Rainforest Devastation

It’s time to face reality. Rainforests are dying. We can’t avoid the topic of deforestation. We’ve killed about half of the forests that existed on Earth, and with the way things are going, rainforests may not exist in 100 years. It’s estimated that between 17 and 20.4 million hectares of tropical rainforest are destroyed every year.

It’s not too late though! Like I said, we still have half of our rainforest left, which means there’s still something left to save. And I honestly believe that more action will be taken once things get to be more dire. However, I really hope we don’t let it get too far before we start taking care of our planet.

There are many reasons why rainforests are being destroyed, and some of them I wasn’t aware of before now. Some I had just forgotten since high school. Let’s talk about why they’re being destroyed,  so we have a better idea of how we can do our part to save them.

The two biggest concerns are logging and cattle ranching.


Timber companies cut down trees like teak and mahogany and sell the timber to other countries for the building of furniture and homes, and the pulp is used for paper. Smaller trees are used to produce charcoal. Logging also occurs to make room for agricultural purposes, cattle ranching, oil extraction, subsistence-farming, etc. There are two types of logging: selective logging and clear-cutting.

Selective logging chooses the most valuable wood, like mahogany, to cut down, and leaves the remaining trees behind. Logging companies defend this type of logging, saying that it allows the forest to regrow so it is one day ready for their “safe” logging practices again. But this is not true. Large areas of rainforest are destroyed just to remove a few logs and the heavy machinery that is built to enter the rainforest and build roads causes copious amounts of damage. Surrounding trees are felled and the soil is compacted by the machinery, making it less possible for the forest to regrow. Between 45-75% of the trees remaining after logging are damaged or destroyed, and complete rainforest regeneration can take hundreds of years.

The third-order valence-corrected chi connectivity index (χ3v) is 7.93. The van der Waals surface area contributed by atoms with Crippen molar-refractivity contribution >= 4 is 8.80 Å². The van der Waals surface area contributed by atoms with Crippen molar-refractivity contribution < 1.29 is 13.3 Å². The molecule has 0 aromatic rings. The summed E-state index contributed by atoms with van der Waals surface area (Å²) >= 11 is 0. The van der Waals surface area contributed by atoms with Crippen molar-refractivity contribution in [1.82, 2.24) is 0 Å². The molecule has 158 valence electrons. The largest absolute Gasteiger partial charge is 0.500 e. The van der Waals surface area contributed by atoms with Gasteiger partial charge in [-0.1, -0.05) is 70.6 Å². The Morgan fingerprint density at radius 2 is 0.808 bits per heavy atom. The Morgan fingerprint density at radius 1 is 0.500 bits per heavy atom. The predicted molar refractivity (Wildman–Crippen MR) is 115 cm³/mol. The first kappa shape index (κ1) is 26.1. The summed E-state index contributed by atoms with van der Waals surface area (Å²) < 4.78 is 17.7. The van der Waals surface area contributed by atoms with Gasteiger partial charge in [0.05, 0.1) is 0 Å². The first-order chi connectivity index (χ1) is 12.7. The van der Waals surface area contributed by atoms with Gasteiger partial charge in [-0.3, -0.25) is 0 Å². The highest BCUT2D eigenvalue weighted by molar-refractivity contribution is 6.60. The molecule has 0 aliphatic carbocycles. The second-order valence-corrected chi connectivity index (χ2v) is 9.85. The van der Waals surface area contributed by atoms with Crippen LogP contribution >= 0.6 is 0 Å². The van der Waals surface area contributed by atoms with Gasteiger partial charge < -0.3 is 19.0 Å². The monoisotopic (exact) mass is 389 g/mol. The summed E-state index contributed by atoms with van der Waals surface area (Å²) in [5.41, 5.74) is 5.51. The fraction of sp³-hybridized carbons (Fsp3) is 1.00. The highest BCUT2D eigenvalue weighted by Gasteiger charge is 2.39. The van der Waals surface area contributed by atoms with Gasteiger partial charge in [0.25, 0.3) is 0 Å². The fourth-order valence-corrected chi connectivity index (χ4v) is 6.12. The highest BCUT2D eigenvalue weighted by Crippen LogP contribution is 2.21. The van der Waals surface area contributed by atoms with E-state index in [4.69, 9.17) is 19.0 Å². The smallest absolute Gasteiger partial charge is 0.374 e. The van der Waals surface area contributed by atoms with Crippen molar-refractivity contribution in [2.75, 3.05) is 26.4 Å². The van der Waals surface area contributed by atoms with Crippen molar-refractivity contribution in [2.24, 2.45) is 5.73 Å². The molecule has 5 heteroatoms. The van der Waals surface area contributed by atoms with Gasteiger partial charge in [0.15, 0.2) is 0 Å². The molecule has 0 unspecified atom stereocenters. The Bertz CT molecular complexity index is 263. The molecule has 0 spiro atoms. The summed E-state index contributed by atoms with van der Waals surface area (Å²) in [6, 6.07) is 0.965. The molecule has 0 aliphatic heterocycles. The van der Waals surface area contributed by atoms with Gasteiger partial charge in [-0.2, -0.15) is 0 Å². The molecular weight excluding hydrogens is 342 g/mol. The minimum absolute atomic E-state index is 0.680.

Clear-cutting is when the companies are interested in all types of wood, and are therefore not being selective. They cut down all of the trees, which clears the forest, which is why it’s called what it is.

It’s not agreed upon which of these types of logging is more destructive than the other. Just be aware that they are both incredibly damaging to rainforests.

There is a healthier way to log however. It’s called strip logging. It’s a bit too much for me to explain, so if you’re interested in learning more about it (or about anything else that has to do with logging), go here.

Cattle Ranching

Cattle ranching provides cheap beef to North America, China, and Russia. It’s estimated that for every pound of meat produced, about 200 square feet of rainforest is destroyed. Costa Rica has lost the majority of its forests in the last 20 years to cattle ranching. This is known as slash and burn farming and is believed to account for 50% of rainforest destruction.

A big problem is that the farmers can’t stay in one area for more than a few years-the soil is poor quality and without the trees, it dries out quickly. The grass dies and the area becomes a wasteland.

Indigenous people also use slash and burn farming, but on a much smaller scale, so it’s different than how large companies do it. The area they use is small, so the soil doesn’t dry out and the forest is able to regrow once they move on.

There’s a reason that rainforests are being harmed that really surprised me, and it’s tourism.

Apparently, as much as national parks protect rainforests, they still cause problems of their own. National parks are usually advertised to tourists before the proper management plans have been implemented. Governments see tourism as an easy way to make money, so tourism is encouraged while strict management is not given enough support.

Ecotourism, which is supposed to be environmentally friendly tourism, should have low impact to its environment, but many companies and resorts who advertise that they’re eco-tourist establishments are actually just exploiting the environment for profit.

A way you can personally do something about this is just go to genuine ecotourist establishments when you’re planning to visit a rainforest!

In a separate post, I’ll go over the other reasons that rainforests are being destroyed, but I’m sure you need a break from this depressing topic for now. It’s not the end of rainforests! There are still ways you can personally help them, even if just a little. And no, donating is not the only way. It’s the fastest and easiest and probably the most helpful, but if you’re like me and broke but desperate to help, there are other options! I’ll discuss those in a separate post as well.

If you’d like to know why rainforests are so important and need to be protected, go here. Feel free to comment or ask questions!

Photo courtesy of Rainforest Action Network.


One thought on “Rainforest Devastation

Leave a Reply

Fill in your details below or click an icon to log in:

WordPress.com Logo

You are commenting using your WordPress.com account. Log Out /  Change )

Google+ photo

You are commenting using your Google+ account. Log Out /  Change )

Twitter picture

You are commenting using your Twitter account. Log Out /  Change )

Facebook photo

You are commenting using your Facebook account. Log Out /  Change )


Connecting to %s